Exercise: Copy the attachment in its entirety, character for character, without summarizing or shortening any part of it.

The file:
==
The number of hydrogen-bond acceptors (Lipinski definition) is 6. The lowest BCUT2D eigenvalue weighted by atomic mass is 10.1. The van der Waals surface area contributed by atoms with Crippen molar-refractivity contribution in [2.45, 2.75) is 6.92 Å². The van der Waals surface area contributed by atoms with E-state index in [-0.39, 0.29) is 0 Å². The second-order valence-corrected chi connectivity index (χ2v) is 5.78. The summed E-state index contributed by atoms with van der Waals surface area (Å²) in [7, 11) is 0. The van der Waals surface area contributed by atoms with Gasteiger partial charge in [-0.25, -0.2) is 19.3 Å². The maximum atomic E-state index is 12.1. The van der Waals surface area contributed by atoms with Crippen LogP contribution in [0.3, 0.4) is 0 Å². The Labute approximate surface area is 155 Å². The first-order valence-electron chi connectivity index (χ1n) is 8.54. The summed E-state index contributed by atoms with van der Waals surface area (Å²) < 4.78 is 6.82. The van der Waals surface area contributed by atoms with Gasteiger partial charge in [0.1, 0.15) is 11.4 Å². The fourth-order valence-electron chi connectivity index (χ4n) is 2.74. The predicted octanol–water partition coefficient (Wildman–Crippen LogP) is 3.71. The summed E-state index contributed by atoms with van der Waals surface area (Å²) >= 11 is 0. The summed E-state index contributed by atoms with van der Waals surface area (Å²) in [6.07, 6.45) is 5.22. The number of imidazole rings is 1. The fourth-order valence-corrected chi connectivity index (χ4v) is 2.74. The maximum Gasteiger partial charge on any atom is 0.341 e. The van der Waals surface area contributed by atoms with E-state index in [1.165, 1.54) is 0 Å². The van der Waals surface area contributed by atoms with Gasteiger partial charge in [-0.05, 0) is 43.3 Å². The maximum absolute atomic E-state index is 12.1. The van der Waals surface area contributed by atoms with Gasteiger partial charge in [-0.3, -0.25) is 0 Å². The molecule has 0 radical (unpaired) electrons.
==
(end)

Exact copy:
The number of hydrogen-bond acceptors (Lipinski definition) is 6. The lowest BCUT2D eigenvalue weighted by atomic mass is 10.1. The van der Waals surface area contributed by atoms with Crippen molar-refractivity contribution in [2.45, 2.75) is 6.92 Å². The van der Waals surface area contributed by atoms with E-state index in [-0.39, 0.29) is 0 Å². The second-order valence-corrected chi connectivity index (χ2v) is 5.78. The summed E-state index contributed by atoms with van der Waals surface area (Å²) in [7, 11) is 0. The van der Waals surface area contributed by atoms with Gasteiger partial charge in [-0.25, -0.2) is 19.3 Å². The maximum atomic E-state index is 12.1. The van der Waals surface area contributed by atoms with Crippen LogP contribution in [0.3, 0.4) is 0 Å². The Labute approximate surface area is 155 Å². The first-order valence-electron chi connectivity index (χ1n) is 8.54. The summed E-state index contributed by atoms with van der Waals surface area (Å²) < 4.78 is 6.82. The van der Waals surface area contributed by atoms with Gasteiger partial charge in [0.1, 0.15) is 11.4 Å². The fourth-order valence-electron chi connectivity index (χ4n) is 2.74. The predicted octanol–water partition coefficient (Wildman–Crippen LogP) is 3.71. The summed E-state index contributed by atoms with van der Waals surface area (Å²) >= 11 is 0. The summed E-state index contributed by atoms with van der Waals surface area (Å²) in [6.07, 6.45) is 5.22. The number of imidazole rings is 1. The fourth-order valence-corrected chi connectivity index (χ4v) is 2.74. The maximum Gasteiger partial charge on any atom is 0.341 e. The van der Waals surface area contributed by atoms with E-state index in [1.165, 1.54) is 0 Å². The van der Waals surface area contributed by atoms with Gasteiger partial charge in [-0.05, 0) is 43.3 Å². The maximum absolute atomic E-state index is 12.1. The van der Waals surface area contributed by atoms with Gasteiger partial charge in [-0.3, -0.25) is 0 Å². The molecule has 0 radical (unpaired) electrons.